Since 1970, the Minimoog has endured as one of the most iconic hardware synths ever produced. Created by Moog engineer Bill Hemsath, the Minimoog has touched every genre with a sound that’s as sonically diverse as the musicians that have used it.
From Kraftwork’s “Autobahn” to Georgio Moroder and Donna Summer’s “I Feel Love,” Pink Floyd’s “Shine on You Crazy Diamond” to the Parliament-inspired West Coast hip-hop of Dr. Dre, it’s remained an indelible part of modern music for decades. Even Trent Reznor and the late J-Dilla heavily relied on the Minimoog to craft their trademark sounds.
Buying an original Minimoog will burn a hole in your pocket, but snapping up a soundalike plugin won’t. Below, we outline some of our favorites, like Arcade, and delve into the history of what makes this little powerhouse synth such an indelible part of music history.
History of the Minimoog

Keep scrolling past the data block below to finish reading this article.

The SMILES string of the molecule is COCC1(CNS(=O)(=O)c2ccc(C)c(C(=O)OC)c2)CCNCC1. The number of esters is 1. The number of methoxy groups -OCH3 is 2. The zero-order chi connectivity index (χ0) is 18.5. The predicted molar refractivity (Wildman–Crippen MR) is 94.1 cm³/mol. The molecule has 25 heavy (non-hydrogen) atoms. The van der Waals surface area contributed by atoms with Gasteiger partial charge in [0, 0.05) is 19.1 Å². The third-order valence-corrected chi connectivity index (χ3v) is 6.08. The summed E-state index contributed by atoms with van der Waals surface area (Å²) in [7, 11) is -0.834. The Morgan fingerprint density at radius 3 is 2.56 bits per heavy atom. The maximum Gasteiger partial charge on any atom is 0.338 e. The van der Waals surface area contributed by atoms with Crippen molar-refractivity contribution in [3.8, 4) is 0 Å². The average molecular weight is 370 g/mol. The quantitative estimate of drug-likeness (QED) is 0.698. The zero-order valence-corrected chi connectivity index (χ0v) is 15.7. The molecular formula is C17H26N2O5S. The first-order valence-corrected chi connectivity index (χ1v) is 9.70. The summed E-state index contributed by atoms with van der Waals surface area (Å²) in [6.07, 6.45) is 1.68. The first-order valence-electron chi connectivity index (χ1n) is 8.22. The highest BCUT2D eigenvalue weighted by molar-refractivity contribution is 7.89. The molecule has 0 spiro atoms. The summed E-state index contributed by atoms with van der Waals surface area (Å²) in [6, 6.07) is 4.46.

Hemsath wanted to create a portable version of the modular giants that Dr. Bob Moog and company first invented in the ‘60s. So, he cobbled the first version together on his lunch breaks with discarded parts from the company’s “synthesizer graveyard,” a room filled with spare parts and broken odds and ends.
The boneyard became a pick-n-pull for his pet project. Zeroing in on one keyboard that was relatively intact, Hemsath hacksawed three usable octaves off and bolted it to a modular control panel, creating the framework for what would become the Minimoog. Everything in the original Minimoog came from the graveyard, except the modular controller, which Hemsath stole from the company stockroom.
The Minimoog created the blueprint for nearly every synth to follow. It was the first true portable synthesizer, which made it easy to incorporate into music studios and bring on tour. And its three powerful oscillators meant it was a versatile instrument with the capability to produce alien soundscapes. But what made it truly unique was a series of unintentional production quirks.
For one, the Minimoog’s voltage-controlled filter was unintentionally overdriven, but the mistake was only discovered after the synth was in commercial production. On top of that, Moog engineers never found a way to properly stabilize the instrument’s power supply, so its oscillators couldn’t stay in phase. This combination resulted in a happy accident, producing the rich and expressive sound the Minimoog is famous for.
Legacy of the Minimoog